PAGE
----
The dance is creative. It’s where you bring your being and your desires to tango. To collaborate. To swirl with those of someone you love or like or just feel like creating with. You get to learn how to express yourself sexually, appreciate another’s expressions, and harmonize your unique rhythms to create a song unlike any other. This song includes attunement and compromise, which is all part of this beautiful process.

Your purpose is creative. Whether you are expressing your love or expressing your desire, you are expressing. If you are painting a memory or if you are conceiving a child, you are creating. Alone or with a partner, in your mind or in your body, when you awaken your sexual self, you are dancing. You are listening to yourself and to the world, and you are writing the story of what you hear.

Three Ways to Bring Mindfulness Into Sex.

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Mindfulness is a way of being—both in the world and in your own skin. ‘Mindfulness’ refers to the art of paying attention—to bringing awareness and compassion to our experiences and to the life surrounding us. It’s about staying awake to everything that is going on—our emotions, our sensations, the world around us—and enjoying the present moment to the fullest. I teach mindfulness to both therapy and coaching clients to help with a wide range of issues, and have found it to be especially effective in helping people find sexual fulfillment.

Mindfulness helps us to ground ourselves in what is happening in the here and now; it is an anchor to the present moment against the waves of thoughts and worries our mind creates. Sex is supposed to feel great. Its passion is supposed to dissolve the mundane world around us. It seems strange that in the heat of the moment we would become distracted. But we do. We think about how we are doing and what we look like naked. We wonder why we can’t orgasm or focus all our attention on holding in our orgasm. Our to-do list pops into our brain against our greatest efforts to keep it out of the bedroom. This is why bringing mindfulness into sex can be so helpful. Here are a few ways to start:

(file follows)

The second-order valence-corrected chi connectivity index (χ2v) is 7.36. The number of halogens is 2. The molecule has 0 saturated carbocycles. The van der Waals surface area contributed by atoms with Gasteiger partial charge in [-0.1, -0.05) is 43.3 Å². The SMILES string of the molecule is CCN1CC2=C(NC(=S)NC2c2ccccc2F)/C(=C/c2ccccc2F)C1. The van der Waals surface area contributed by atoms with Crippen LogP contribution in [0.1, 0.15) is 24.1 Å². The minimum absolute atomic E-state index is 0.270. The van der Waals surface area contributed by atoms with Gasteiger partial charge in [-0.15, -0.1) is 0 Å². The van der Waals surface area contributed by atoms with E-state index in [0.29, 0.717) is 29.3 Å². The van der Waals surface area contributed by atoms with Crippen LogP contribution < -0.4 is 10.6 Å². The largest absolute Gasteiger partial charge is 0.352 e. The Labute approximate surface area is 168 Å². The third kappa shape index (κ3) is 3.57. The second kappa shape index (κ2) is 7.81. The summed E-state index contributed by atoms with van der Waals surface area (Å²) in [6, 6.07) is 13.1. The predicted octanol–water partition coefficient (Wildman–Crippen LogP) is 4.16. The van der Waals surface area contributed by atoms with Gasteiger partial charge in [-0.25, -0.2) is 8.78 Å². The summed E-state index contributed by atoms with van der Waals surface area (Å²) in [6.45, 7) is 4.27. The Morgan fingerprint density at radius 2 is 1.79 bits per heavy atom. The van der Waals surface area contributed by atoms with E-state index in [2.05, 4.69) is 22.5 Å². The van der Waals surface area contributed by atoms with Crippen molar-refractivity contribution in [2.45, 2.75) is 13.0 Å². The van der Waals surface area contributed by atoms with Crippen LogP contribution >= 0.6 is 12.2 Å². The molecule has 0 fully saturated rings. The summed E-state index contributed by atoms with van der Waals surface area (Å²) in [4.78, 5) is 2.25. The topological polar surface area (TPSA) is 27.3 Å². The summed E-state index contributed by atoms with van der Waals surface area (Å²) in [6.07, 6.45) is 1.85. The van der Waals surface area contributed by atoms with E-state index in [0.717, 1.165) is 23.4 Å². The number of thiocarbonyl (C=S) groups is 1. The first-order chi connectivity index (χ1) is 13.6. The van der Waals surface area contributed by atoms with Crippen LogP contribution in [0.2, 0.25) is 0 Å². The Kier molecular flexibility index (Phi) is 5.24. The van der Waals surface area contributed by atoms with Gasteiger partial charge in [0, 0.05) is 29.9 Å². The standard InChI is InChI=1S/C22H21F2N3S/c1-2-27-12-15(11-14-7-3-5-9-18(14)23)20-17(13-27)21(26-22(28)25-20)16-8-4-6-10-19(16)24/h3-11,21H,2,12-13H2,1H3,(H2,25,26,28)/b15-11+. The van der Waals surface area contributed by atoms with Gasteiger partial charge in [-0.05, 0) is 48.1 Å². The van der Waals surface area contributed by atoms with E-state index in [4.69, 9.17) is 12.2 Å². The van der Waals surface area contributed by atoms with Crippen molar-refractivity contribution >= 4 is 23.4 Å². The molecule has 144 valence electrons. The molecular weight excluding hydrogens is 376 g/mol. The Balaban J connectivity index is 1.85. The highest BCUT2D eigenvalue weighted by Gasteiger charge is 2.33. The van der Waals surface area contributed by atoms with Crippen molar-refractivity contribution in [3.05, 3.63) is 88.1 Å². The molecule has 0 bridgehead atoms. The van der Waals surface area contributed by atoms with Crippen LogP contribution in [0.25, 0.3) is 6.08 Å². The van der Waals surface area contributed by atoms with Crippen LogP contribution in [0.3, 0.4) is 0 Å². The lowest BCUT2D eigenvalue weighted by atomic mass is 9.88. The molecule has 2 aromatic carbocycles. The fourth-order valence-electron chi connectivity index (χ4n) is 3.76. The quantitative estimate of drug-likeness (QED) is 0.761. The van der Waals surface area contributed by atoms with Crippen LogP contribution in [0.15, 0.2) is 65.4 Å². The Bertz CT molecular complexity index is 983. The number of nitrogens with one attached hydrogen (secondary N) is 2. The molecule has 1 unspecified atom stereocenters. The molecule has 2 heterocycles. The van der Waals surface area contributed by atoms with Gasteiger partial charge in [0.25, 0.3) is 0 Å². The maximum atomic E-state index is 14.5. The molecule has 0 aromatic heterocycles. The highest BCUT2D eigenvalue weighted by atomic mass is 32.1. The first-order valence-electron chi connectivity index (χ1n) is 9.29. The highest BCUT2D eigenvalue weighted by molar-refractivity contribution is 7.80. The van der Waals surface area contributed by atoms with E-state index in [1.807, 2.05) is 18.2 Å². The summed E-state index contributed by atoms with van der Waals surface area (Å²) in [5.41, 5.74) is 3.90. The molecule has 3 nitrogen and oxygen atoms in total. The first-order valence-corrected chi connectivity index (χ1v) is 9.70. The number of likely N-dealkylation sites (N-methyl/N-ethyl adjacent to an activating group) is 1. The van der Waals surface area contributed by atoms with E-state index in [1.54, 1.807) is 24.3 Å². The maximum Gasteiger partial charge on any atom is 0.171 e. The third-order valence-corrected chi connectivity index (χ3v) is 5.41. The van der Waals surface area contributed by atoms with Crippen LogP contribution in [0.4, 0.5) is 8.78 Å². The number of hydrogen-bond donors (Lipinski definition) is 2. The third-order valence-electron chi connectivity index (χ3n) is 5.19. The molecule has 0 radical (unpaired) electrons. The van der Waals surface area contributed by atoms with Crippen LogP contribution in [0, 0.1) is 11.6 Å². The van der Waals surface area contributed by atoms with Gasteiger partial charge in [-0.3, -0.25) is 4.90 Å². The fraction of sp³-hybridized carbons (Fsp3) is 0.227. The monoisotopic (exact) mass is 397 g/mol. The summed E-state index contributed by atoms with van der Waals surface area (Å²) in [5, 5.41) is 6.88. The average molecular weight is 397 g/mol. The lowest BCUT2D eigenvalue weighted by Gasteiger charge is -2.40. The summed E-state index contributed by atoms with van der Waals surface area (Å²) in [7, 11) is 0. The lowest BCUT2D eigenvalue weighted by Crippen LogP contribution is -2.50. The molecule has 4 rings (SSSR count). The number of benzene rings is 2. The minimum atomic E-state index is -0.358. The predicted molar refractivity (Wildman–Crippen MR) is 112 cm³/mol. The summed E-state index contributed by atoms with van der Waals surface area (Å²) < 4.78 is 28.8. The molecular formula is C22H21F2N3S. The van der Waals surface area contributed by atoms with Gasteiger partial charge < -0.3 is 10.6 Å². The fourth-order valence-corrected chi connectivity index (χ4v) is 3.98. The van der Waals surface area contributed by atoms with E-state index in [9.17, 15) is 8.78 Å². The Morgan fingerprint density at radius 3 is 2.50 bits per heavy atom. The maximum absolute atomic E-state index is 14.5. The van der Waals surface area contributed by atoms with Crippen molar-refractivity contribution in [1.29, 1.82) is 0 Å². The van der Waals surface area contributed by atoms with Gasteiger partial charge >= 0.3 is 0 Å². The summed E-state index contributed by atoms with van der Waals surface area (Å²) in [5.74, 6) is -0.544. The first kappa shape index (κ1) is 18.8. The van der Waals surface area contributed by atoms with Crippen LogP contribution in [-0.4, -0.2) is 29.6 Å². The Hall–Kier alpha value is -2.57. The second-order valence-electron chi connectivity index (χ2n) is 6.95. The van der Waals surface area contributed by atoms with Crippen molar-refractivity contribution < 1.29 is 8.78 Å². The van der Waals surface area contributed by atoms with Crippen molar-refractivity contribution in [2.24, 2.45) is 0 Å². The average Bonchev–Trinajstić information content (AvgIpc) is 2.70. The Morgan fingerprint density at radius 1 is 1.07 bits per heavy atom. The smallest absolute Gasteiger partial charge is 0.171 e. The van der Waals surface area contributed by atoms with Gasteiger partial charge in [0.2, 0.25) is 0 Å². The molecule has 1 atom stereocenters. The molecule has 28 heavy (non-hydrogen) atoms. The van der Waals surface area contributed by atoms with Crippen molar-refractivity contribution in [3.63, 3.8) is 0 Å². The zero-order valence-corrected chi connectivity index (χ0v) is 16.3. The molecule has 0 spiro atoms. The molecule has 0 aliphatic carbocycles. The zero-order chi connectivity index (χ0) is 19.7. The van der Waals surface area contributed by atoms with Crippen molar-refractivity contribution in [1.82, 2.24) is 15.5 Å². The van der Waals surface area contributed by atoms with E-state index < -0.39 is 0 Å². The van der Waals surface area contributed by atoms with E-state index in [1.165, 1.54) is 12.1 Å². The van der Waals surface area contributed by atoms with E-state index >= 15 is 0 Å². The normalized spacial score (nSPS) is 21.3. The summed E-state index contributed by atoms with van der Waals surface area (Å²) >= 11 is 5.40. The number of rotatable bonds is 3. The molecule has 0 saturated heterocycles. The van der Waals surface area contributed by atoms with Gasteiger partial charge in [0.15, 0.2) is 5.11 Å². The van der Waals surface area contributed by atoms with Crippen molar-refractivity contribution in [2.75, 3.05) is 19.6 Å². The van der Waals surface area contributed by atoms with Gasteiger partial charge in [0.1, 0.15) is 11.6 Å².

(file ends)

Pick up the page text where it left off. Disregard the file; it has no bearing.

1. Check-in honestly with yourself (and your partner).

Before the clothes come off, take your emotional and somatic temperature by mentally scanning your body. Ask yourself how you are feeling in this exact moment. Are there any thoughts or emotions that are blocking the flow of sexual energy? Where are your sexual boundaries at right now? What parts of your body are inviting sexual contact, and what other parts are asking to be left alone? Take note of your findings without judgment, and communicate to your partner any needs you have in this moment. This could look like saying, “I’m feeling really excited, and also kind of nervous. Let’s take it slow.” Keep in touch with your emotions and needs (and those of your partner) throughout sex. Practice differentiating between unnecessary distraction and your body’s communication of needs. Some things are important to think about (such as, ‘do I feel comfortable doing this?’). Listen to yourself and to your partner.

  1. Use all five senses to stay grounded.

Yes, all of them. Add in sensory experiences into your environment: dim lighting, candles, lacy lingerie, a hot shower, scented oils and perfumes, sexy music. Ask yourself what relaxes you, turns you on, and grounds you, and bring that into the bedroom (or wherever you are). This way, when your mind wanders, you can rest your attention on our sensory experience and ground yourself back in the present moment. Spend a moment noticing the softness of the sheets against your back, or the smell of your partner, or the warm glow of your shadows along the wall. Indulge in the sensory richness of your sexual experience.

  1. Enjoy the ride.

Our culture has a problem with looking at sex through a goal-oriented lens. All too often, we miss the best parts of our experience by moving our attention away from the moment and placing it on the future. Whether we are focusing all our energy on “getting to the good part” or keeping tabs on the frequency with which we are having sex, we are cheapening it. Set the intention to enjoy all parts of the experience—kissing, touching, whispering, tingling anticipation—for their own sakes. Challenge yourself to let go of a linear concept of sex and enjoy exploring, moment by moment.

 

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Página en español veniendo pronto! Para aprender mas sobre mis servicios, llame (720) 515-5184 o mande un email a rachaeluris@gmail.com.
Rachael Uris, MA, LPC is the owner of Atacama Counseling, LLC, offering sex therapy as well as individual and couple's counseling for issues surrounding sexuality, love, and pregnancy. All services are located in downtown Boulder, Colorado, and are provided in English and Spanish.